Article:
Flashcards in Homeostasis and Cell Function Deck (35):
Maintenance of nearly constant conditions in the internal environment. It is the condition in which the body's internal environment remains relatively constant within limits
An organism is said to be in homeostasis when its internal environment has...?
Optimum concentrations of gases, nutrients, ions, and water. Optimal temperature. And optimal pressure for the health of the cells.
What is stress?
Stress is any stimulus that creates an imbalance in the internal environment
List the basic differences between extracellular and intracellular fluid compartments
Extracellular: Most abundant cation = Na+; Anion = Cl-
Intracellular: Cation = K+
What is a feedback system?
Circular situation in which the information about the status of something is continually reported to a central control region.
What is a homeostatic mechanism made up of?
What is Negative feedback?
The response reverses the direction of the initial condition.
A change in some parameter causes a response that results in a return of that parameter to normal (baseline)
Give an example of negative feedback
Baroreceptors associated with the carotid system sense increase in arterial pressure. Baroreceptors send inhibitory signals to vasomotor receptors in medulla.
Heart pumping capacity is reduced and blood vessels dilate. Arterial pressure decreases.
What is a Positive feedback?
The change is some parameter causes a response that continues to change that parameter in the same direction as before. There is no natural end in most cases. Death usually results
Give an example of Positive feedback
Stretch of cervix sends back signals that increase force of uterine contractions, which then increase the stretch on the cervix
What is Gain?
Gain is the degree of effectiveness with which a control system maintains constant conditions
In the uncontrolled system: Pressure rises from 100 to 200
In the controlled system: pressure rises from 100 to 125
What is the correction, the error and gain?
Correction = 125-200 = 75
Error = 125-100 = 25
Gain = 75/25 = 3
Which of the following would have to be a transmembrane protein?
Protein binding to the cytoskeleton
What is the function of the cell membrane?
Separates the intracellular from the extracellular environments and regulates what enters and leaves the cell. Plays a role in information exchange and involved in exocytosis and endocytosis
What is the structure of the cell membrane?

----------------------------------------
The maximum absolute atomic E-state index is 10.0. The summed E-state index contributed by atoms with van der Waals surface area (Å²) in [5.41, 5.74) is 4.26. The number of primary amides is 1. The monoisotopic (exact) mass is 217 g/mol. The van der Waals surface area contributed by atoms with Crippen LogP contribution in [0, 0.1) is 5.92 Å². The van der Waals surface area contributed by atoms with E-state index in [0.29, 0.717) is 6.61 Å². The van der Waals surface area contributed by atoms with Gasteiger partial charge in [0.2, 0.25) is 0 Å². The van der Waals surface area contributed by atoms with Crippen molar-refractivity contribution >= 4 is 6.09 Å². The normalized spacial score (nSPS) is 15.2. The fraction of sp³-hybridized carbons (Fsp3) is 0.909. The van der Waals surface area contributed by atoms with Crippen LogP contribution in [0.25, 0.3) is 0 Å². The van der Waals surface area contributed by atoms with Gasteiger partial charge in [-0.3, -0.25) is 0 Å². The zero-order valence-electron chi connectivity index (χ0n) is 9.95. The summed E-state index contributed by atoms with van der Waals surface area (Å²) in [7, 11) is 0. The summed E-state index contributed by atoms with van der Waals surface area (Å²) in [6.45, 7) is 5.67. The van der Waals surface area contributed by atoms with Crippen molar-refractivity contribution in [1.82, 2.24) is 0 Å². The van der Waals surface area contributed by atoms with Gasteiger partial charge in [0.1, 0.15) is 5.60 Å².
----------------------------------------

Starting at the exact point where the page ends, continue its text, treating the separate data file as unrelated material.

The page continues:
Phospholipid bilayer with cholesterol inserted among the phospholipids. And proteins are associated with the membrane. Permeable to hydrophobic molecules.
What is an intergral protein?
Proteins inserted into the membrane on one side or the other or pass all the way through and are exposed on either side of the membrane
What is a peripheral protein?
Proteins loosely attached to one surface of the membrane or the other. Easily removed
Which organelle(s) is/are associated with intracellular trafficking?
Golgi Apparatus and SER
Which organelle(s) is/are associated with most ATP production?
Which organelle is directly associated with the synthesis of proteins for secretion?
Pits coated with what are often associated with endocytosis?
Compare pinocytosis to phagocytosis
Both are endocytosis processes. Pino is cell drinking and phago is cell drinking
Endocytosis form what?
What makes a membrane thermodynamically unstable?
When a membrane has a free edge. Membrane must always be part of a continnum
What do lysosomes contain?
Hydrolytic enzymes at a low pH. Result of a hydrogen - ion pump
Protein synthesis involves what parts of the cell?
Ribosomes and ER
Proteins bound for lysosomes or for secretion are synthesized on what?
The RER to which the ribosomes attach
Explain digestion in the cell
Lysosomes fuse with phagocytic vesicles to form secondary lysosomes. Undigested material is left behind in residual bodies to be eliminated via exocytosis.
Proteins bound for the cytoplasm, nucleus, mitochondria, or other cell membranes are synthesized where?
What is the function of the Golgi apparatus?
Packaging proteins for secretion, forms lysosomes, modifies proteins from the RER
Begins with glucose, occurs in the cytoplasm of all cells.
Does not require oxygen
Produces pyruvic acid (latic acid) and small amount of ATP
What is anaerobic respiration?
Glycolysis, does not require oxygen
Explain the Kreb's cycle and ETC
Untilizes pyruvic acid from glycolysis
Only occur in the mitochondria
Requires oxygen as the final electron recepor
Produces CO2 and H2O
Produces many ATP
What are the three forms of locomotion
Cilia and Flagella